Further to our previous article, ‘Covid-19 – Property and Possession’ which set out the consequences for possession proceedings introduced by Practice Direction 51Z (PD 51Z), which came into force on the 27 March 2020 and suspended possession proceedings issued pursuant to CPR Part 55 for a period of 90 days until 25 June 2020, an extension has been granted. As PD 51Z made provision for an extension, the fact that it has been granted is in itself not a surprising given the lasting nature of the pandemic; however, we set out below what this means for landlords.
On 10 June 2020; the 121st Practice Direction was issued providing for further amendments to be implemented into Part 55 CPR and to provide clarification that:
- During the stay, courts are not required to give any notice to parties
- Nor does time run (in relation to time limits) during the stay
- PD 51Z ceases to have effect on 25 June 2020, when the new rules (below) come into effect
Upon expiry of the current suspension under PD 51Z, it has been announced by the Housing Secretary that the Civil Procedure Amendment No.2 Coronavirus Rules 2020 (the 2020 Rules) will come into force on 25 June 2020. They will temporarily amend Part 55 of the Civil Procedure Rules tocontinue the suspension on possession proceedings for a further two months. This also includes a suspension on any enforcement proceedings issued by writ or warrant. The 2020 Rules have been introduced to:
- Avoid any gap in the operation of the suspension of proceedings
- Come into force on 25 June 2020 for eight weeks
- Expire on the 23 August 2020
Impact on Landlords and proceedings
The above amendments will be implemented as part of the Government’s commitment to ensuring that no tenant is evicted from their home this summer as a result of the financial difficulties caused by Covid-19.
Unfortunately, for many landlords, news of the extension will be far from welcome news and the fact remains that neither the Coronavirus Act 2020 nor the 2020 Rules provide for any exception to the extension in respect of tenants who were in arrears or in breach of their tenancy agreement prior to the pandemic. As explained in our previous article, many landlords rely on the income of their rental properties as a contingent to pay their own buy to let mortgages, or other utilities. Mortgage lenders are granting relief on payments, referred to as ‘payment holidays’, to help landlords balance these difficulties and mitigate the financial effects of Covid-19 and landlords are recommended to contact their lender immediately for confirmation that this will apply given the extension granted.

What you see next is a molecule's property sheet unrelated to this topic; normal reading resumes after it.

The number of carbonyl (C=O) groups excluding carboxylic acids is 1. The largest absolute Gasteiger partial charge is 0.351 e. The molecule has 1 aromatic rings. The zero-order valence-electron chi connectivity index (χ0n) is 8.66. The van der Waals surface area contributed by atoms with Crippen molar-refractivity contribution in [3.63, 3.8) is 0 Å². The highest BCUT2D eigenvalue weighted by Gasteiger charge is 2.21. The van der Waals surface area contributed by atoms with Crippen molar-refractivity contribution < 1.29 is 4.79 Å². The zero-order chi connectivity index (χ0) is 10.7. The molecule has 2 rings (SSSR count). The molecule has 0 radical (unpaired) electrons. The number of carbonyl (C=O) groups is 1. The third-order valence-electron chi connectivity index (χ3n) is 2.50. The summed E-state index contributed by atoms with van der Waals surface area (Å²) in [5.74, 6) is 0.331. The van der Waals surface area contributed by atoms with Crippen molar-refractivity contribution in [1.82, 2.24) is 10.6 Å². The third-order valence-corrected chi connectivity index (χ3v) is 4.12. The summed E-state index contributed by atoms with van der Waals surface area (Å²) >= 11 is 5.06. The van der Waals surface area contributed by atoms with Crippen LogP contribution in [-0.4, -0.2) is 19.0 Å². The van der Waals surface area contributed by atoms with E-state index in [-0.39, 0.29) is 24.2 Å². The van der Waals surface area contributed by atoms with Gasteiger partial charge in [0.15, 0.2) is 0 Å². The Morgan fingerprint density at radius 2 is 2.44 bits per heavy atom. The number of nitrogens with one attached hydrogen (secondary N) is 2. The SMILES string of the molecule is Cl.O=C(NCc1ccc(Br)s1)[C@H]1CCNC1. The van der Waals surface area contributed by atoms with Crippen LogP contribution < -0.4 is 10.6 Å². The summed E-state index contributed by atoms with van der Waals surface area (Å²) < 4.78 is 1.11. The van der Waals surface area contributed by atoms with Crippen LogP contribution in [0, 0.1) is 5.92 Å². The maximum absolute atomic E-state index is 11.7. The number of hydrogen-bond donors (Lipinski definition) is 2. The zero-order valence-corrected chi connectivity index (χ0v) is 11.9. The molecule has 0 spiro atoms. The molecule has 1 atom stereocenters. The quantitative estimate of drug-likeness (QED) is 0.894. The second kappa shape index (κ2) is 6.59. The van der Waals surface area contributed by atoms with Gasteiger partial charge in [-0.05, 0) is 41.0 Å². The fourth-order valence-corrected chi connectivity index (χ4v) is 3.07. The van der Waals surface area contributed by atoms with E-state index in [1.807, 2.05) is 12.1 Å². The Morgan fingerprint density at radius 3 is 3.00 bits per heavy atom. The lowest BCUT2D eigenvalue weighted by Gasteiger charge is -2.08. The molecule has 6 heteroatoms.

In the event that difficulties with rent arise, the government has urged landlords and tenants to exhaust all possible options, such as flexible payment plans, to ensure that cases only end up in court as an absolute last resort to prevent the inevitable backlog in cases which is set to follow. Although landlords will not be able to progress proceedings for the foreseeable future, other options for action remain available, such as active negotiations and the service of notices seeking possession, albeit in the amended formats.
The Dispute Resolution Team continues to monitor the position regarding possession proceedings, so that our clients can be provided with the most up to date information. In the meantime, none of the amendments introduced excuse either landlords or tenants from their contractual obligations under the tenancy agreement and applicable landlord and tenant statutes and certainly should not be viewed as an opportunity to evade liability for such obligations.